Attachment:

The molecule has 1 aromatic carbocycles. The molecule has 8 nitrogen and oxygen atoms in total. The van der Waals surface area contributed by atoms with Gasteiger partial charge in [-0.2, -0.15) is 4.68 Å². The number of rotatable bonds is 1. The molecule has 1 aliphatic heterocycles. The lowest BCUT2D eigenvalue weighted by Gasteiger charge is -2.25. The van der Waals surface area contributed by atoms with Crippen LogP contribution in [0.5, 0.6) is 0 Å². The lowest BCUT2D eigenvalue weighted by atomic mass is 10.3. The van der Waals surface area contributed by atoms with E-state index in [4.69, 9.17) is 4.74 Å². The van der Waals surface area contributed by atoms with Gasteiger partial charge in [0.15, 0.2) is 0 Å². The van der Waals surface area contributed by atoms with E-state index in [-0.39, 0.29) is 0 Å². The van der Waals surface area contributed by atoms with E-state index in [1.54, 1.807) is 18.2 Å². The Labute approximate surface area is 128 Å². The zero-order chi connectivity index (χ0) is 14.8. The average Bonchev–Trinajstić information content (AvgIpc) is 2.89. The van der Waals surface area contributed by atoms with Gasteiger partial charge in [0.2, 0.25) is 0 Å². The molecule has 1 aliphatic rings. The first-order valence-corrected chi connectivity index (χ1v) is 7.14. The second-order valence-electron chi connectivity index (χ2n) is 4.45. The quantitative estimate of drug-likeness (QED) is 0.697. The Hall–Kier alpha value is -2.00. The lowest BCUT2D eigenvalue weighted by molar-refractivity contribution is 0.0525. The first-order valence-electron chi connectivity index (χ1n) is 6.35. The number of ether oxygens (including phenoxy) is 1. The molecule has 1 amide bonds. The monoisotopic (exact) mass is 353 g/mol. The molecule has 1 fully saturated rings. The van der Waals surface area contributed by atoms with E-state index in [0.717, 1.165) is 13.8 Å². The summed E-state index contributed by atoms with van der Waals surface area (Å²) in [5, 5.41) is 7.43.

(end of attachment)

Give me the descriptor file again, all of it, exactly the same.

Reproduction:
The molecule has 1 aromatic carbocycles. The molecule has 8 nitrogen and oxygen atoms in total. The van der Waals surface area contributed by atoms with Gasteiger partial charge in [-0.2, -0.15) is 4.68 Å². The number of rotatable bonds is 1. The molecule has 1 aliphatic heterocycles. The lowest BCUT2D eigenvalue weighted by Gasteiger charge is -2.25. The van der Waals surface area contributed by atoms with Crippen LogP contribution in [0.5, 0.6) is 0 Å². The lowest BCUT2D eigenvalue weighted by atomic mass is 10.3. The van der Waals surface area contributed by atoms with E-state index in [4.69, 9.17) is 4.74 Å². The van der Waals surface area contributed by atoms with Gasteiger partial charge in [0.15, 0.2) is 0 Å². The van der Waals surface area contributed by atoms with E-state index in [-0.39, 0.29) is 0 Å². The van der Waals surface area contributed by atoms with E-state index in [1.54, 1.807) is 18.2 Å². The Labute approximate surface area is 128 Å². The zero-order chi connectivity index (χ0) is 14.8. The average Bonchev–Trinajstić information content (AvgIpc) is 2.89. The van der Waals surface area contributed by atoms with Gasteiger partial charge in [0.2, 0.25) is 0 Å². The molecule has 1 aliphatic rings. The first-order valence-corrected chi connectivity index (χ1v) is 7.14. The second-order valence-electron chi connectivity index (χ2n) is 4.45. The quantitative estimate of drug-likeness (QED) is 0.697. The Hall–Kier alpha value is -2.00. The lowest BCUT2D eigenvalue weighted by molar-refractivity contribution is 0.0525. The first-order valence-electron chi connectivity index (χ1n) is 6.35. The number of ether oxygens (including phenoxy) is 1. The molecule has 1 amide bonds. The monoisotopic (exact) mass is 353 g/mol. The molecule has 1 fully saturated rings. The van der Waals surface area contributed by atoms with E-state index in [0.717, 1.165) is 13.8 Å². The summed E-state index contributed by atoms with van der Waals surface area (Å²) in [5, 5.41) is 7.43.